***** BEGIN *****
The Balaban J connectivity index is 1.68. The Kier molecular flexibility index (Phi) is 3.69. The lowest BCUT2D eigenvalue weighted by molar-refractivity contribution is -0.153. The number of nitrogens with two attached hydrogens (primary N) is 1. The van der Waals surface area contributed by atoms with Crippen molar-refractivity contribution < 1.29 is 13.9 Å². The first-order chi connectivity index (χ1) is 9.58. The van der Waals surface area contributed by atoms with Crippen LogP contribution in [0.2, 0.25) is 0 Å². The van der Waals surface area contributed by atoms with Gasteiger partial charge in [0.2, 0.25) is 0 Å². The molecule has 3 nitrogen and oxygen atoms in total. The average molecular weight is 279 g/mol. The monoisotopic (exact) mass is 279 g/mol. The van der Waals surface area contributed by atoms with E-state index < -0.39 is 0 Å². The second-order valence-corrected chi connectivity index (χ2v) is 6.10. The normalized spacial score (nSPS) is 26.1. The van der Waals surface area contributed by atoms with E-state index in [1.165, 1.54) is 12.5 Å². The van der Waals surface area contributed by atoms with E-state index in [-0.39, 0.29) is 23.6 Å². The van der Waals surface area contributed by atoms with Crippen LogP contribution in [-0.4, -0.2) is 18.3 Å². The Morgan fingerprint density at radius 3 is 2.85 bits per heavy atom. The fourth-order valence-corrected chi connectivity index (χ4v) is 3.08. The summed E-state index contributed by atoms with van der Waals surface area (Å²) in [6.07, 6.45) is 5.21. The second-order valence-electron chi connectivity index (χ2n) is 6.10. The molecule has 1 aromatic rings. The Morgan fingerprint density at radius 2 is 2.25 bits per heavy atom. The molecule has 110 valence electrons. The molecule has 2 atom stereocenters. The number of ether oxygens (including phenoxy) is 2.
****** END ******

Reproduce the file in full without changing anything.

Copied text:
The Balaban J connectivity index is 1.68. The Kier molecular flexibility index (Phi) is 3.69. The lowest BCUT2D eigenvalue weighted by molar-refractivity contribution is -0.153. The number of nitrogens with two attached hydrogens (primary N) is 1. The van der Waals surface area contributed by atoms with Crippen molar-refractivity contribution < 1.29 is 13.9 Å². The first-order chi connectivity index (χ1) is 9.58. The van der Waals surface area contributed by atoms with Crippen LogP contribution in [0.2, 0.25) is 0 Å². The van der Waals surface area contributed by atoms with Gasteiger partial charge in [0.2, 0.25) is 0 Å². The molecule has 3 nitrogen and oxygen atoms in total. The average molecular weight is 279 g/mol. The monoisotopic (exact) mass is 279 g/mol. The van der Waals surface area contributed by atoms with E-state index < -0.39 is 0 Å². The second-order valence-corrected chi connectivity index (χ2v) is 6.10. The normalized spacial score (nSPS) is 26.1. The van der Waals surface area contributed by atoms with E-state index in [1.165, 1.54) is 12.5 Å². The van der Waals surface area contributed by atoms with E-state index in [-0.39, 0.29) is 23.6 Å². The van der Waals surface area contributed by atoms with Crippen LogP contribution in [-0.4, -0.2) is 18.3 Å². The Morgan fingerprint density at radius 3 is 2.85 bits per heavy atom. The fourth-order valence-corrected chi connectivity index (χ4v) is 3.08. The summed E-state index contributed by atoms with van der Waals surface area (Å²) in [6.07, 6.45) is 5.21. The second-order valence-electron chi connectivity index (χ2n) is 6.10. The molecule has 1 aromatic rings. The Morgan fingerprint density at radius 2 is 2.25 bits per heavy atom. The molecule has 110 valence electrons. The molecule has 2 atom stereocenters. The number of ether oxygens (including phenoxy) is 2.